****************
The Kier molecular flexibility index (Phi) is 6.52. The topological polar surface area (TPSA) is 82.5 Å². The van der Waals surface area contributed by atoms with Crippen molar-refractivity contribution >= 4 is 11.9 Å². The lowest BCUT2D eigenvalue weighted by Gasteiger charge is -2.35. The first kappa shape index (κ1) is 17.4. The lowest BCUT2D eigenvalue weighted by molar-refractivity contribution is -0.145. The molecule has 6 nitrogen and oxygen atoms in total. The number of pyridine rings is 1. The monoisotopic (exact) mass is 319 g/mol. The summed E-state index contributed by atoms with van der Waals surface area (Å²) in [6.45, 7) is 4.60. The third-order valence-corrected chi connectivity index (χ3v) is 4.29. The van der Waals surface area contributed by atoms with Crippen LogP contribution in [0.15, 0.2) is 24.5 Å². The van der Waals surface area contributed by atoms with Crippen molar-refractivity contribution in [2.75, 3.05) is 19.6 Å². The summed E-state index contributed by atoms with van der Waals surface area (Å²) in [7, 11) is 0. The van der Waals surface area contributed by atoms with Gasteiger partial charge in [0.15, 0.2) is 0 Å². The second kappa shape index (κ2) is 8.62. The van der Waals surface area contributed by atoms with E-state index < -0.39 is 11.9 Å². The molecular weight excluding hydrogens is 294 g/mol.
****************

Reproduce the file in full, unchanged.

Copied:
The Kier molecular flexibility index (Phi) is 6.52. The topological polar surface area (TPSA) is 82.5 Å². The van der Waals surface area contributed by atoms with Crippen molar-refractivity contribution >= 4 is 11.9 Å². The lowest BCUT2D eigenvalue weighted by Gasteiger charge is -2.35. The first kappa shape index (κ1) is 17.4. The lowest BCUT2D eigenvalue weighted by molar-refractivity contribution is -0.145. The molecule has 6 nitrogen and oxygen atoms in total. The number of pyridine rings is 1. The monoisotopic (exact) mass is 319 g/mol. The summed E-state index contributed by atoms with van der Waals surface area (Å²) in [6.45, 7) is 4.60. The third-order valence-corrected chi connectivity index (χ3v) is 4.29. The van der Waals surface area contributed by atoms with Crippen LogP contribution in [0.15, 0.2) is 24.5 Å². The van der Waals surface area contributed by atoms with Crippen molar-refractivity contribution in [2.75, 3.05) is 19.6 Å². The summed E-state index contributed by atoms with van der Waals surface area (Å²) in [7, 11) is 0. The van der Waals surface area contributed by atoms with Gasteiger partial charge in [0.15, 0.2) is 0 Å². The second kappa shape index (κ2) is 8.62. The van der Waals surface area contributed by atoms with E-state index < -0.39 is 11.9 Å². The molecular weight excluding hydrogens is 294 g/mol.